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Tyrosinemia type I is an inherited metabolic disorder in which the body lacks an enzyme needed to break down the amino acid tyrosine, an important building block of proteins. The deficiency in this enzyme, which is called fumarylacetoacetate hydrolase, leads to an accumulation of tyrosine and related substances in the body, which can damage tissues and organs.
There are several forms of tyrosinemia, but type I is the most severe. Symptoms will begin within the first few months of life. Early symptoms include diarrhea, vomiting, an enlarged liver, failure to grow at a normal rate, yellowing of the skin and whites of the eyes (jaundice), a softening of the bones, irritability, and a boiled cabbage or rotten mushroom-like odor. Tyrosine will build up in the cornea, causing itchy, irritated eyes. The liver is progressively damaged, as are the kidneys and central nervous system. If left untreated, children with tyrosinemia type I may have episodes of abdominal pain, an altered mental state, pain or numbness in the extremities, and/or respiratory failure. A mechanical ventilator may be necessary for episodes of respiratory failure, which often last between one and seven days.
If not recognized and promptly treated, tyrosinemia type I is usually fatal before the age of 10. Death is often due to liver or kidney failure, a neurological crisis, or hepatocellular carcinoma, a type of liver cancer. Some children may die within weeks of experiencing the first symptoms. With treatment, however, 90% of people with the disease will live to adulthood and experience fairly normal lives.
Tyrosinemia type I affects 1 in 100,000 to 120,000 people worldwide. In the U.S., an estimated 1 in 100 to 150 people are carriers of a genetic mutation that causes tyrosinemia type I. This disease is more common in Norway and Finland, where it affects 1 in 60,000 births. It is also common in Quebec, Canada, where it affects 1 in 16,000 people. In the Saguenay-Lac-Saint-Jean region of Quebec, the disease is especially common, affecting 1 in 1,846 people.
The drug nitisinone (brand name: Orfadin) was FDA approved in 2002 to treat tyrosinemia type I. It prevents an accumulation of specific metabolic compounds in people with the disease and is typically taken as soon as the disease is diagnosed.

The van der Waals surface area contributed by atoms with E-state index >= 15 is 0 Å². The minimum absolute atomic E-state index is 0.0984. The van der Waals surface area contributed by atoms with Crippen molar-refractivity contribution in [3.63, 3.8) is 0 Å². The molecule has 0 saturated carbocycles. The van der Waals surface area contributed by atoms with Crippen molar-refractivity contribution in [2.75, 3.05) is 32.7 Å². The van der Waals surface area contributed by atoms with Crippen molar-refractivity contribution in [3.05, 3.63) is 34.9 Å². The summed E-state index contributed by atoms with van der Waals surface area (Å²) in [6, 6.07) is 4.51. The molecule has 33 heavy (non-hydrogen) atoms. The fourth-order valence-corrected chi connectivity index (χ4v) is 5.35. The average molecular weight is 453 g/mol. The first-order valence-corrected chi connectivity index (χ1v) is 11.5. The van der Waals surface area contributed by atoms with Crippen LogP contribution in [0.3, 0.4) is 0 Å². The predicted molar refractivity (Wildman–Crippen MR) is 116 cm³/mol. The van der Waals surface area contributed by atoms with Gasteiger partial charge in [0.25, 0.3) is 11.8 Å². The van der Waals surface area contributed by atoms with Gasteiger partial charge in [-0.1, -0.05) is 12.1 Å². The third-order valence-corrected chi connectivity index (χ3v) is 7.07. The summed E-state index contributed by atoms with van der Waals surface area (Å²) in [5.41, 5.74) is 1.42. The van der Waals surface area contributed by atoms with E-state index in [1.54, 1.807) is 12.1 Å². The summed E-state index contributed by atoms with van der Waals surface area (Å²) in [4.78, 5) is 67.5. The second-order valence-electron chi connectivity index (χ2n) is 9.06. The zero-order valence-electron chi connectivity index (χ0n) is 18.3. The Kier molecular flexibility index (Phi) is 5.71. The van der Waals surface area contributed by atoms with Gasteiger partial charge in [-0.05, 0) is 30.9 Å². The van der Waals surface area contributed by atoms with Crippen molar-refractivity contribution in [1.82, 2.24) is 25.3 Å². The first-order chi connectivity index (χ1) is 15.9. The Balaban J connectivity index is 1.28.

The earlier the disease is recognized and treated, the less damage is done to the body and the better the prognosis. It is important that people with tyrosinemia type I manage their diets closely in a prescribed manner to control intakes of tyrosine and another amino acid, phenylalanine.
Daily nitisinone intake and careful diet monitoring will be necessary throughout the life of someone with tyrosinemia type I. Failure to comply with recommended treatments may result in the return of severe, potentially-fatal symptoms and damage to the body.
In severe cases where the affected person cannot take nitisinone or already has cancerous cells in the liver, liver transplantation is an option. The procedure does carry serious risks, however. Prior to the development of nitisinone, liver transplantation was the only treatment for tyrosinemia type I.
Without treatment, tyrosinemia type I is usually fatal by the age of 10 due to liver or kidney failure, neurological crisis, or liver cancer. However if promptly diagnosed and treated with nitisinone and a managed diet, outcomes can be quite good with a survival rate greater than 90%. Children who receive this treatment can grow to normal size and show improved liver and kidney function as well as more normal bone structure.
The leading non-profit organization providing research, education, and advocacy for people affected by liver-related diseases, including tyrosinemia type I.
75 Maiden Lane, Suite 603
New York, NY 10038
Explanations of an extensive number of genetic diseases written for everyday people by the U.S. government's National Institutes of Health.
A support and informational group for the parents of children with tyrosinemia. Please note that the website is entirely in French.
3162, rue Granville
Quebec Canada G7S 2B9
Phone: (418) 548-1580
A fact sheet on tyrosinemia produced by a collaborative effort among state agencies in Alaska, California, Hawaii, Idaho, Oregon, and Washington to investigate the financial, legal, ethical, and social implications of programs that screen newborns for certain diseases.
Project coordinator: Lianne Hasegawa CSHN
Department of Health
741 Sunset Avenue
Honolulu, HI 96816
Phone: (808) 733-9039